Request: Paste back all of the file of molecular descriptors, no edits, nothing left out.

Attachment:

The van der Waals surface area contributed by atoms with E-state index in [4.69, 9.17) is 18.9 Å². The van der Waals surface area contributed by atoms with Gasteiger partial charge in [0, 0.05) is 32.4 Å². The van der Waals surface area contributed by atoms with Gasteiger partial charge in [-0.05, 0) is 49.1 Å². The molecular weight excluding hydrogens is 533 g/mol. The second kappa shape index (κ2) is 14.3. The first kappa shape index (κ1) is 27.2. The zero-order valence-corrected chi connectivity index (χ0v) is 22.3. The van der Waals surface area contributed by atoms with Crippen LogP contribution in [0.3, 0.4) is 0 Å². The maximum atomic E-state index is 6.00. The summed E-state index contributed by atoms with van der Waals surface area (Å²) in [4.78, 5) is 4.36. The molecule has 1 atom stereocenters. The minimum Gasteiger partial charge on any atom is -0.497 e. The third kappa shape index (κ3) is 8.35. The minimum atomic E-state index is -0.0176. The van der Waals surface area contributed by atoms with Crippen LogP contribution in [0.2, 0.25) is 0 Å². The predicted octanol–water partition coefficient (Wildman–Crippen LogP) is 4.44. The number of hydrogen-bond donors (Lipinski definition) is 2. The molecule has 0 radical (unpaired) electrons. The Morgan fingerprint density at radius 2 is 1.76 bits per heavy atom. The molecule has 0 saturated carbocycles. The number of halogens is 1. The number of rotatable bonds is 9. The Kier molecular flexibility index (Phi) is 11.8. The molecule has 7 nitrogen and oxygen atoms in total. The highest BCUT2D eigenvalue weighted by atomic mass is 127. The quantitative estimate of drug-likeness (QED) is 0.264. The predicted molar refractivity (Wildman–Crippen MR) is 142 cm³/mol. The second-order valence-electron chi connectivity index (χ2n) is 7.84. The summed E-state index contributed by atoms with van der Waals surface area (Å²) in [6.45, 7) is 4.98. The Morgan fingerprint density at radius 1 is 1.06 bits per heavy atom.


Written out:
The van der Waals surface area contributed by atoms with E-state index in [4.69, 9.17) is 18.9 Å². The van der Waals surface area contributed by atoms with Gasteiger partial charge in [0, 0.05) is 32.4 Å². The van der Waals surface area contributed by atoms with Gasteiger partial charge in [-0.05, 0) is 49.1 Å². The molecular weight excluding hydrogens is 533 g/mol. The second kappa shape index (κ2) is 14.3. The first kappa shape index (κ1) is 27.2. The zero-order valence-corrected chi connectivity index (χ0v) is 22.3. The van der Waals surface area contributed by atoms with Crippen LogP contribution in [0.3, 0.4) is 0 Å². The maximum atomic E-state index is 6.00. The summed E-state index contributed by atoms with van der Waals surface area (Å²) in [4.78, 5) is 4.36. The molecule has 1 atom stereocenters. The minimum Gasteiger partial charge on any atom is -0.497 e. The third kappa shape index (κ3) is 8.35. The minimum atomic E-state index is -0.0176. The van der Waals surface area contributed by atoms with Crippen LogP contribution in [0.2, 0.25) is 0 Å². The predicted octanol–water partition coefficient (Wildman–Crippen LogP) is 4.44. The number of hydrogen-bond donors (Lipinski definition) is 2. The molecule has 0 radical (unpaired) electrons. The Morgan fingerprint density at radius 2 is 1.76 bits per heavy atom. The molecule has 0 saturated carbocycles. The number of halogens is 1. The number of rotatable bonds is 9. The Kier molecular flexibility index (Phi) is 11.8. The molecule has 7 nitrogen and oxygen atoms in total. The highest BCUT2D eigenvalue weighted by atomic mass is 127. The quantitative estimate of drug-likeness (QED) is 0.264. The predicted molar refractivity (Wildman–Crippen MR) is 142 cm³/mol. The second-order valence-electron chi connectivity index (χ2n) is 7.84. The summed E-state index contributed by atoms with van der Waals surface area (Å²) in [6.45, 7) is 4.98. The Morgan fingerprint density at radius 1 is 1.06 bits per heavy atom.